View Count: 171 |  Publish Date: April 07, 2014
Mickey Rooney, actor whose career spanned 80 years, dies

Mickey Rooney, the exuberant entertainer who led a roller-coaster life - the worlds top box-office star at 19 as the irrepressible Andy Hardy, a bankrupt has-been in his 40s, a comeback kid on Broadway as he neared 60 - died on Sunday. He was 93 and lived in Westlake Village (Los Angeles County).
His death was confirmed by his son Michael Joseph Rooney.
He stood only a few inches taller than 5 feet, but Mr. Rooney was larger and louder than life. From the moment he toddled onto a burlesque stage at 17 months to his movie debut at 6 to his career-crowning Broadway debut in Sugar Babies at 59 and beyond, he did it all. He could act, sing, dance, play piano and drums, and before he was out of short pants he could cry on cue.
As Andy Hardy, growing up in the idealized fictional town of Carvel, Mr. Rooney was the most famous teenager in America from 1937 to 1944: everybodys cheeky son or younger brother, energetic and feverishly in love with girls and cars. The 15 Hardy Family movies, in which all problems could be solved by Andys man-to-man talks with his father, Judge Hardy (played by Lewis Stone), earned more than $75 million - a huge sum during the Depression years, when tickets rarely cost more than 25 cents.Top box-office draw
In 1939, Americas theater owners voted Mr. Rooney the No. 1 box-office star, over Tyrone Power. That same year he sang and danced his way to an Oscar nomination for best actor in Babes in Arms, the first of the Hey kids, lets put on a show MGM musicals he made with Judy Garland.
He was box-office king again in 1940, over Spencer Tracy, and in 1941, with Clark Gable taking second place. Three years earlier, in the New York Times, Frank Nugent had written of Mr. Rooneys performance as the swaggering bully redeemed by Tracys Father Flanagan in Boys Town:
Mickey is the Dead End gang rolled into one. Hes Jimmy Cagney, Humphrey Bogart and King Kong before they grew up, or knew a restraining hand. Mickey, as the French would understate it, is the original enfant terrible.
Mr. Rooney was among the last survivors of Hollywoods studio era, which his career predated. He signed a contract with MGM in 1934 and landed his first big role as Clark Gable as a boy in Manhattan Melodrama. A loanout to Warner Bros. brought him praise as an exuberant Puck in Max Reinhardts 1935 production of A Midsummer Nights Dream, which also featured James Cagney and a young Olivia de Havilland.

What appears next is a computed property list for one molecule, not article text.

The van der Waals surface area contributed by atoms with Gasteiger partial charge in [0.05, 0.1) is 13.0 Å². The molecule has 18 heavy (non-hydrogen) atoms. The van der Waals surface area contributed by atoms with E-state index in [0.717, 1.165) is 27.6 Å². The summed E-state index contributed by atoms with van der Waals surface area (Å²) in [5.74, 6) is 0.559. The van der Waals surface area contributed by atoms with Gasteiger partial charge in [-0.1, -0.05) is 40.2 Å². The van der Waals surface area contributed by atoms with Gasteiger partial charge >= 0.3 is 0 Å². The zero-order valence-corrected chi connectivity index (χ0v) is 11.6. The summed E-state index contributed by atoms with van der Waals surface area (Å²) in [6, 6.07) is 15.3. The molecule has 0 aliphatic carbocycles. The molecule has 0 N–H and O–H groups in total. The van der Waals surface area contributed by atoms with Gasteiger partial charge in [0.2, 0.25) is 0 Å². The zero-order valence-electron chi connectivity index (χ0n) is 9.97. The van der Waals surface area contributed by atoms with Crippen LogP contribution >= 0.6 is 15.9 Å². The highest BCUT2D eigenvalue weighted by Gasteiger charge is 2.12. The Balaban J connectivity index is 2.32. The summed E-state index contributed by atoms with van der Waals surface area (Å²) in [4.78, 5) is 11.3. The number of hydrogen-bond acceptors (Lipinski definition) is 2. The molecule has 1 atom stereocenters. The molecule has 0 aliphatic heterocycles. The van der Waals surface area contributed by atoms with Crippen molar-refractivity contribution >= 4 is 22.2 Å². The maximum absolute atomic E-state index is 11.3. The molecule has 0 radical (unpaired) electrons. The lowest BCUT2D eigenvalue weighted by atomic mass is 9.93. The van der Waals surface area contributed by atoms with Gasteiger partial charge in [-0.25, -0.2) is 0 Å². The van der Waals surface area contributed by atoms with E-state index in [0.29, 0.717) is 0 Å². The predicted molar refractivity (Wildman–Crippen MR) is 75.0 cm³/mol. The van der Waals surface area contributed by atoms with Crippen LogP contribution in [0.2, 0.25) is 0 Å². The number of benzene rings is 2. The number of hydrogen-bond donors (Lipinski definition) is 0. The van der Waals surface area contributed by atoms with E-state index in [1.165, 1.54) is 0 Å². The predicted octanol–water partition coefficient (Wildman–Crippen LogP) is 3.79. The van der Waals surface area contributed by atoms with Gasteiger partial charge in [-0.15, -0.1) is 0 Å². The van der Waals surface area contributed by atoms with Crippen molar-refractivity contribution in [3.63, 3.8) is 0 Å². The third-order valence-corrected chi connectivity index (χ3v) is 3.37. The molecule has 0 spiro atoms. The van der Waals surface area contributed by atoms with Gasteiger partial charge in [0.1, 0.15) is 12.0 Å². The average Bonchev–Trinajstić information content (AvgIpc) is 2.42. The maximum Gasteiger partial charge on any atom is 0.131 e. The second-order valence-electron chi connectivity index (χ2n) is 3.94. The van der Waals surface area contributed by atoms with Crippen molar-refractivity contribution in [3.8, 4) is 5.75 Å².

His later career proved his resilience: An Oscar nomination for Black Stallion. The Sugar Babies hit that captivated New York, London, Las Vegas and major U.S. cities. Voicing animated features like The Fox and the Hound, The Care Bears Movie and Little Nemo. An Emmy for his portrayal of a disturbed man in the 1981 TV movie Bill. Teaming with his eighth wife, Jan, off-Broadway in 2004 for a musical look back at his career called, fittingly, Lets Put on a Show.Dynamic personal life
Mr. Rooneys personal life was as dynamic as his screen presence. He married eight times. He earned $12 million before he was 40 and spent more. Impulsive, recklessly extravagant, mercurial and addicted to playing the ponies and shooting craps, he attacked life as though it were a six-course dinner.
In Mr. Rooneys later years, his life became tumultuous once again. In 2011 he obtained a restraining order against his stepson Christopher Aber and Abers wife, Christina, charging them with withholding food and medicine and forcing him to sign over his assets. He repeated his allegations in Washington before the Senate Special Committee on Aging. He later filed suit against them; the suit was settled in 2013, with the Abers agreeing that they owed Mr. Rooney $2.8 million.
For all the ups and downs of Mr. Rooneys life and career, there was one constant: his love of performing. Growing up in vaudeville, he once said, made me cognizant of the need to have fun at what youre doing. You cant get it done well without it being fun.
The Associated Press contributed to this report.

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Time: 7:47  |  News Code: 396732  |  Site: San Francisco Chronicle
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